Time's Not on Your Side

Time's Not on Your Side
Deciding against a White House bid, Chris Christie adds credence to the theory that late comers can't win. 

Had he decided to run, New Jersey Gov. Chris Christie would have been the first major candidate to formally launch a presidential campaign so close to the lead off nominating contest since Iowa moved its caucuses into January back in 2000.

Christie would have had just about three months to get a national organization off the ground had he launched Tuesday. In past cycles, that would have been enough time – Sen. John McCain (R-Ariz.), for instance, launched his first campaign for the White House on Sept. 27, 1999 in New Hampshire, albeit after campaigning heavily in the months beforehand.  

But the 2012 primary calendar will likely be even more front loaded than it was in 2008. Officials in Florida and Nevada have endorsed plans to hold their votes in January, which may cause some of the traditional early states to schedule contests in December 2011. 

With that in mind, would it have been possible for Christie – or, say, former Alaska Gov. Sarah Palin – to begin a campaign in October 2011? Several top consultants say no, arguing that the window to launch a campaign has slammed shut and the field is now set.

A candidate “needs to have the time to build a fundraising base and a political organization that can sustain itself over a two-year cycle,” Ed Rollins, a Republican consultant who recently stepped down as Minnesota Rep. Michele Bachmann’s (R) presidential campaign manager, told C&E. “Planning, structure, endurance, adequate staff, are all key ingredients and take time to build.”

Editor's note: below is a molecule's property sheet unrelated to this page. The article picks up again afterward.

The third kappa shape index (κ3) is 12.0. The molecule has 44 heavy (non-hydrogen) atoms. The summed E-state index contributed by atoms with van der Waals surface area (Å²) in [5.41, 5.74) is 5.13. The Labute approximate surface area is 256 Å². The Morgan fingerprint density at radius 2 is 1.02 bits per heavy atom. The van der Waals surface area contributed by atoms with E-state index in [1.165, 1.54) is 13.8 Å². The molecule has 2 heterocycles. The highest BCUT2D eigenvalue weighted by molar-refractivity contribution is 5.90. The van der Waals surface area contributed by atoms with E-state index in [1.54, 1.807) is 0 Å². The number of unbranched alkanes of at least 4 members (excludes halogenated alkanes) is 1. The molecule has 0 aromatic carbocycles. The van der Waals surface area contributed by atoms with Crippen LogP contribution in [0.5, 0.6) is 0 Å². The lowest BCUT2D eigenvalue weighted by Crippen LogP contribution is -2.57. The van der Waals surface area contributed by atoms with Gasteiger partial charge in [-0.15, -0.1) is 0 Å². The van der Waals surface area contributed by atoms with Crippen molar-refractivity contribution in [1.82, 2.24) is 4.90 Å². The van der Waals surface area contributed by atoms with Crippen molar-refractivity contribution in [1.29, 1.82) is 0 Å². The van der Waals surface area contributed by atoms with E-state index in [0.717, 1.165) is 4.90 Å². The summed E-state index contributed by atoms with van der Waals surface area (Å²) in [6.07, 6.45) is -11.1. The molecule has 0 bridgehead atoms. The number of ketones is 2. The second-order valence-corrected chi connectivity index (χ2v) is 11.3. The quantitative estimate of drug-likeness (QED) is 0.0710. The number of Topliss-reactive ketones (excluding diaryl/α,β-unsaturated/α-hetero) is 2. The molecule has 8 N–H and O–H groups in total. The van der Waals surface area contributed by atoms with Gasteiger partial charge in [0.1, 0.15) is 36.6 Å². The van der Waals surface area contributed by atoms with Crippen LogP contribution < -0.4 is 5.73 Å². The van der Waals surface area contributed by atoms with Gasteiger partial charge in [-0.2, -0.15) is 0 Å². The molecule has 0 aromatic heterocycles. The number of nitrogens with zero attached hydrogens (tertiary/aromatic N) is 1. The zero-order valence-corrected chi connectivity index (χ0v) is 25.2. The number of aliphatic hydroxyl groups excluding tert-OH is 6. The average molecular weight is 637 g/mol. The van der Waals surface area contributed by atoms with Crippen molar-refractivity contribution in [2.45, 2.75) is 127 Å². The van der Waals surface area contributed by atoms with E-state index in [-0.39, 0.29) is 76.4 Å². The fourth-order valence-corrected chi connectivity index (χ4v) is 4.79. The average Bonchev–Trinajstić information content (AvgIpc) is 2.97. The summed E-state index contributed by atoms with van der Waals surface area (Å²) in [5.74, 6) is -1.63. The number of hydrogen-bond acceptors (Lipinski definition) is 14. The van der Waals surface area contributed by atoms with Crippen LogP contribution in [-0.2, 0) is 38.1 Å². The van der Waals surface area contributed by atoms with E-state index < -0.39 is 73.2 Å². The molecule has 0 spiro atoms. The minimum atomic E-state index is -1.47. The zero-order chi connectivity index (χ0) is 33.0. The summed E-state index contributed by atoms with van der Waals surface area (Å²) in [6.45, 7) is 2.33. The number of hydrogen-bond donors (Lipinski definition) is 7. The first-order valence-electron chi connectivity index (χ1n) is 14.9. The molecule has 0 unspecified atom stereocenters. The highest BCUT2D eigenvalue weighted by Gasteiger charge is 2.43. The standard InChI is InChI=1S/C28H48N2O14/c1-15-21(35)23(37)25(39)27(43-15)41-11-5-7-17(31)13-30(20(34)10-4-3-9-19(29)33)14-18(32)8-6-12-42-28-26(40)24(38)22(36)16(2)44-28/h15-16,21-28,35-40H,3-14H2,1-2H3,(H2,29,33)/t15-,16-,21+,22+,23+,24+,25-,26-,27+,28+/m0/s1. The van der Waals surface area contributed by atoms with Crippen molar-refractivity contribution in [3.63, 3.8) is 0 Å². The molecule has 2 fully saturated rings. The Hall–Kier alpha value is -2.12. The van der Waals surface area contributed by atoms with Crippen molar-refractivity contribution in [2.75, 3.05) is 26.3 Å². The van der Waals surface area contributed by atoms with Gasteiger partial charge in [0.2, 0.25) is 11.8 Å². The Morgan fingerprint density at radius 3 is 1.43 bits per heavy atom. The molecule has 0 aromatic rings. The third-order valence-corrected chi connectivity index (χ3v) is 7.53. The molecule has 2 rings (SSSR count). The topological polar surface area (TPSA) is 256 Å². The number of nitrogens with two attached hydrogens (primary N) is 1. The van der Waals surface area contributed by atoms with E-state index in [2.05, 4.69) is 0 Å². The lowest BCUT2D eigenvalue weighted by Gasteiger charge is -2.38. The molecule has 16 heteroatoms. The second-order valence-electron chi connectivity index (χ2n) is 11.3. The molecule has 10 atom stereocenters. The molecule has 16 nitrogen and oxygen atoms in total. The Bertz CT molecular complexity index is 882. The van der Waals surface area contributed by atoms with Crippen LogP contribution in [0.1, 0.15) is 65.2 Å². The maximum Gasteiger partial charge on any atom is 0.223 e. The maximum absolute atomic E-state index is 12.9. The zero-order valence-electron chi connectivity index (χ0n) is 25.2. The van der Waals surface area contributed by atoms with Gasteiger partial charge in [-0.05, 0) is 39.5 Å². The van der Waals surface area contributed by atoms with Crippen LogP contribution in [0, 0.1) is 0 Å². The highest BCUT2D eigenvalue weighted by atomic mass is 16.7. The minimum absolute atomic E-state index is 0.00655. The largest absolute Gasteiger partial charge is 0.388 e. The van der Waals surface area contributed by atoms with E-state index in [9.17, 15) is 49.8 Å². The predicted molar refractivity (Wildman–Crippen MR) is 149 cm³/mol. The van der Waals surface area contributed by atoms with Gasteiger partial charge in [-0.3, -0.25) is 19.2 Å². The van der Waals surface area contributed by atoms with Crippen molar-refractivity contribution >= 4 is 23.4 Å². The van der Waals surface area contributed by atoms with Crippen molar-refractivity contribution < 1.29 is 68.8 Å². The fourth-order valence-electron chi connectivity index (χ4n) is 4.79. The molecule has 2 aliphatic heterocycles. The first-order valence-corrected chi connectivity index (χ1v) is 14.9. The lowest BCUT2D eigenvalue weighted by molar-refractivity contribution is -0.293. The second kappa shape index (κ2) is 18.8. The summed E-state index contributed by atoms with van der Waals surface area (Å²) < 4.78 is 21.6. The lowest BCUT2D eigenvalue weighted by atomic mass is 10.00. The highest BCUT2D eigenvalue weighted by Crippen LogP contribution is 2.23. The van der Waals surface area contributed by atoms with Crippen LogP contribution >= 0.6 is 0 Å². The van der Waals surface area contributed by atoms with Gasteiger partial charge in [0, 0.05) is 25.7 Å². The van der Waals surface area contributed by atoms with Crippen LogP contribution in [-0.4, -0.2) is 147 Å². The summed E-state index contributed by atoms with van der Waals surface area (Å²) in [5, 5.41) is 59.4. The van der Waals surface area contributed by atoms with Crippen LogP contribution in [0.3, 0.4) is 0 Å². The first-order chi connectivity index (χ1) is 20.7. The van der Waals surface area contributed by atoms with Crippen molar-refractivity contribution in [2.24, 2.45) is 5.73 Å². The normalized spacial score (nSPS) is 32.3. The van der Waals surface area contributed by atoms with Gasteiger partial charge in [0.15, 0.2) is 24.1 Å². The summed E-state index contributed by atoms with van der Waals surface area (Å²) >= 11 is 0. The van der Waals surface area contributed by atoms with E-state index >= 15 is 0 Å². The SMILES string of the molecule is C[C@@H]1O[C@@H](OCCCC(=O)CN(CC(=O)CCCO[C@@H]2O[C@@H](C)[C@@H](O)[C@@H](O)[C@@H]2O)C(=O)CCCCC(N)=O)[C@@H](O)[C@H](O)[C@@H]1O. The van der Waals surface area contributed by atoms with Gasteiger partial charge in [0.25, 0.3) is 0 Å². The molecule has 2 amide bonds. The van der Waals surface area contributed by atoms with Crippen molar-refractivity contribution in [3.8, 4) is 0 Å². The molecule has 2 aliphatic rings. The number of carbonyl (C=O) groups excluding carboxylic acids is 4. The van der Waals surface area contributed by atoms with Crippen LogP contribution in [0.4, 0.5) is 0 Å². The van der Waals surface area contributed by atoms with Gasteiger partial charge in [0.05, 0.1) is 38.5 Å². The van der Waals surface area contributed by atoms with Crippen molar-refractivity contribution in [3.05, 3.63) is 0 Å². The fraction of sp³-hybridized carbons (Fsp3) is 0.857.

There are some advantages to arriving late to the party. Texas Gov. Rick Perry became the perceived GOP frontrunner after he entered the race in mid August. His arrival generated significant media buzz and he was able to avoid spending the money necessary to maintain a robust organization in the early primary states.

But Rollins says Perry won’t have enough time to build a successful campaign structure and even Bachmann, who entered the race in June, could come up short.

“Perry and Bachmann are just following in the footsteps of [former Tennessee Sen.] Fred Thompson and others in the past who got in before their organizations were ready to go all the way,” Rollins says. “When momentum catches up with a lack of organization, the campaign is doomed to failure.”

Tad Devine, who advised Sen. John Kerry (D-Mass.) during his 2004 presidential run, says the barriers to late entry are “perhaps insurmountable” in the context of the modern political calendar.

“From ballot access, to fundraising, to state organization building to assembling an experienced campaign team, the time, effort and expense of this endeavor are real impediments to any late entry,” Devine says.

Christie, who was elected in 2009, would have faced “enormous scrutiny” had he jumped into the race Tuesday, Devine adds. “With everything from fixed tickets, to helicopter rides to his son's [baseball] game to serious allegations of conflicts of interest, all need time to be explained and handled.”

Still, some experts say the tools available to modern campaigns can help candidates navigate an abbreviated courtship with their party’s primary electorate. But as the early stages of Perry's campaign has demonstrated, late comers need to be ready for the added scrutiny.  

“Technology and media make it possible to announce late,” says Mark McKinnon, a media consultant who worked for both George W. Bush’s successful presidential campaigns. “But it also creates a firestorm of instant attention and you better have your fire hoses ready.”

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